Immediate Crisis Response - Overview
UNDP works to help ensure that the humanitarian response to the emergency also contributes to longer-term development objectives and more resilient communities, laying the best possible ground work for development work beyond the immediate emergency; and helping people move from humanitarian dependency to self-sufficiency as soon as possible.UNDP works to help ensure that the humanitarian response to the emergency also contributes to longer-term development objectives and more resilient communities, laying the best possible ground work for development work beyond the immediate emergency; and helping people move from humanitarian dependency to self-sufficiency as soon as possible.
UNDP ensures public services are functioning as early as possible; affected people are given emergency employment, an income, and trained in construction techniques and other skills to start the process of rebuilding infrastructure and removing rubble; and small businesses are given start up grants, financing and other help to keep communities viable and functioning.
UNDP advisors also work with and train local public servants to make sure that the buildings, infrastructure and communities being reconstructed meet a minimal code of disaster resistance, and that where possible, the underlying triggers of a conflict or disaster are addressed.
UNDP’s immediate crisis response package:
- Emergency employment, start-up grants and loans to recapitalize local businesses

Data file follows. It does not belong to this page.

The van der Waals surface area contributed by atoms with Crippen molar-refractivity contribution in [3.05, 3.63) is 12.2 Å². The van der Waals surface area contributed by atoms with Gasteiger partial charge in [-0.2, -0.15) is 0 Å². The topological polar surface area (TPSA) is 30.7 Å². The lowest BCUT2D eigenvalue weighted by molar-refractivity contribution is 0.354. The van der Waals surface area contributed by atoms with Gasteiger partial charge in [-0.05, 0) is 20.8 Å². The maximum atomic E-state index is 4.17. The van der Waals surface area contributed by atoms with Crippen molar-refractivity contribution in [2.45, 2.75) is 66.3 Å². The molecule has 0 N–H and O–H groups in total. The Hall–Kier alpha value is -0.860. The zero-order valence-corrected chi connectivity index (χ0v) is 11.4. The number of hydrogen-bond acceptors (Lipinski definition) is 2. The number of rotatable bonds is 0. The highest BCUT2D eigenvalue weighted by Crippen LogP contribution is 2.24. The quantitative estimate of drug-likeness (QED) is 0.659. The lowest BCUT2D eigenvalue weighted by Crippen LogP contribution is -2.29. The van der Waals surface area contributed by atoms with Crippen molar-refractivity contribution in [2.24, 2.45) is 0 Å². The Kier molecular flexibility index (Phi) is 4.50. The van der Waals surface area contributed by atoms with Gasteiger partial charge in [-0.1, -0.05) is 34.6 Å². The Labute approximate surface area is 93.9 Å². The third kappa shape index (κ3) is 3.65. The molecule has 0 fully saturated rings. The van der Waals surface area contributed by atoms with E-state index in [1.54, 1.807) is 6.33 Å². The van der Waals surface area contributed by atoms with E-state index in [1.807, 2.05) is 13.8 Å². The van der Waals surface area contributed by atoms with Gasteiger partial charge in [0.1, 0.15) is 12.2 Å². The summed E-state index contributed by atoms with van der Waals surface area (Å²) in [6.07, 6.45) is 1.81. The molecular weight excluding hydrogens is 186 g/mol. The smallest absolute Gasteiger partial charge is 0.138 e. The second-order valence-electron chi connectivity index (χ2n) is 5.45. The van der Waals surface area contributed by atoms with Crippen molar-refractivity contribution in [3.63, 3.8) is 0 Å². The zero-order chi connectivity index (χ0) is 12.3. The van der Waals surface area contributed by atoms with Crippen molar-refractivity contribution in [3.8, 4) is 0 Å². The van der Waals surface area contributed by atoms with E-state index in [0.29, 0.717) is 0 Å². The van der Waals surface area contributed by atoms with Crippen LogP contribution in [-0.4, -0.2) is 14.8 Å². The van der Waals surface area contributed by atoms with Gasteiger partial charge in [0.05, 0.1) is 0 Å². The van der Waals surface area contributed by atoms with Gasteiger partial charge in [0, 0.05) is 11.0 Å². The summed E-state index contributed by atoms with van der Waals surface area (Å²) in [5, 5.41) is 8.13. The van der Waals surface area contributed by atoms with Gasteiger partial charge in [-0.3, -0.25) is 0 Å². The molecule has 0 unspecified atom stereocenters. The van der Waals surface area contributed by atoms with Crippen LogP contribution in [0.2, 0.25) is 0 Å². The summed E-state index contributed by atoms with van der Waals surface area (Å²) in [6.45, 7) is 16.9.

- Community infrastructure rehabilitation, to improve access to basic services as well as revitalize the local economy
- Debris management, to ease access and rebuild infrastructure
- Local governance support, strengthening local government capacity for relief and recovery planning, coordination and implementation, improving the capacity for local risk management
Projects and Initiatives
The cash-for-work programme launched Tuesday builds on UNDP’s Briquettes Project, a cash-for-work programme designed to combat climate change and reduce poverty. (Photo: UNDP) With the recovery process in earthquake-ravaged Haiti shifting gears from seamore
UNDP Administrator Helen Clark (right) greets UNDP Haiti Resident Representative/Resident Coordinator Kim Bolduc in Haiti on 17 January 2010.UN Secretary-General Ban Ki-moon, in Haiti to see for himself the devastation from Tuesday's earthquake, assured the Haitian people that they were not almore
A view of a street in downtown Port-au-Prince illustrates the extensive damage wreaked by the earthquake that struck Haiti on 12 January. UN Photo/Logan Abassi The United Nations Development Programme (UNDP) has dispatched technical experts and financial sumore
Port-au-Prince - The United Nations and the international community expressed their deep concern at the numerous incidents that marred the Haiti elections on Sunday, 28 November, 2010. The United Nations and the international community urge the public and all political actors to remain calm,more
Global Migration Group meets in Geneva to explore links between principled policies and economic growth Geneva, Switzerland – To ensure widespread human development, security and prosperity, Governments and all sectors of civil society need to work together to improve conditions for migrants amore
Energy-efficient and disaster proof transitionalshelter in Gilgit Baltista. (Photo: UNDP)Islamabad ― Fifty families uprooted by devastating floods earlier this year in Pakistan’s northernmost province of Gilgit-Baltistan have moved into new houses they helped to built with support of themore
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